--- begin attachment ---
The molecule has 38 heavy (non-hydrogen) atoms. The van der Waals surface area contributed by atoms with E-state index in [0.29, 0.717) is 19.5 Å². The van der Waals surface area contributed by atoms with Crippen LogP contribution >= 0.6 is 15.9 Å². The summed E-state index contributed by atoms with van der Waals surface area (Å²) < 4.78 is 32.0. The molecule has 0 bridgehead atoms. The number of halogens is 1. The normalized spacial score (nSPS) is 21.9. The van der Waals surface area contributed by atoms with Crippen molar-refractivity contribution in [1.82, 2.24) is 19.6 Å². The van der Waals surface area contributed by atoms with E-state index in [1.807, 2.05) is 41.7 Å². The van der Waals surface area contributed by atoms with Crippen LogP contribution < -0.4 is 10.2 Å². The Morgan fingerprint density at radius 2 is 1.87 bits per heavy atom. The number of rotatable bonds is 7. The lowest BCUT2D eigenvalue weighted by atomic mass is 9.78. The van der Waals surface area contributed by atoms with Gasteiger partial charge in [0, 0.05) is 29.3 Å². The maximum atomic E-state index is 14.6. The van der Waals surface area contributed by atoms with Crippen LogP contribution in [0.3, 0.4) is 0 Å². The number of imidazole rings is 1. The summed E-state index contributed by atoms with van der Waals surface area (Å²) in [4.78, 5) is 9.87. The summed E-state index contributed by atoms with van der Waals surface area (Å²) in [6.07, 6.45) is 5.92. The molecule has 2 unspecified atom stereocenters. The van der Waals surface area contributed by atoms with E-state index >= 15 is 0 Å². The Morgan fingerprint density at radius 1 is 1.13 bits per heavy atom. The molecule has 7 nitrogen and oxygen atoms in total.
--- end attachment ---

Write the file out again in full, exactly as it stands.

The molecule has 38 heavy (non-hydrogen) atoms. The van der Waals surface area contributed by atoms with E-state index in [0.29, 0.717) is 19.5 Å². The van der Waals surface area contributed by atoms with Crippen LogP contribution >= 0.6 is 15.9 Å². The summed E-state index contributed by atoms with van der Waals surface area (Å²) < 4.78 is 32.0. The molecule has 0 bridgehead atoms. The number of halogens is 1. The normalized spacial score (nSPS) is 21.9. The van der Waals surface area contributed by atoms with Crippen molar-refractivity contribution in [1.82, 2.24) is 19.6 Å². The van der Waals surface area contributed by atoms with E-state index in [1.807, 2.05) is 41.7 Å². The van der Waals surface area contributed by atoms with Crippen LogP contribution < -0.4 is 10.2 Å². The Morgan fingerprint density at radius 2 is 1.87 bits per heavy atom. The number of rotatable bonds is 7. The lowest BCUT2D eigenvalue weighted by atomic mass is 9.78. The van der Waals surface area contributed by atoms with Gasteiger partial charge in [0, 0.05) is 29.3 Å². The maximum atomic E-state index is 14.6. The van der Waals surface area contributed by atoms with Crippen LogP contribution in [0.3, 0.4) is 0 Å². The number of imidazole rings is 1. The summed E-state index contributed by atoms with van der Waals surface area (Å²) in [4.78, 5) is 9.87. The summed E-state index contributed by atoms with van der Waals surface area (Å²) in [6.07, 6.45) is 5.92. The molecule has 2 unspecified atom stereocenters. The van der Waals surface area contributed by atoms with E-state index >= 15 is 0 Å². The Morgan fingerprint density at radius 1 is 1.13 bits per heavy atom. The molecule has 7 nitrogen and oxygen atoms in total.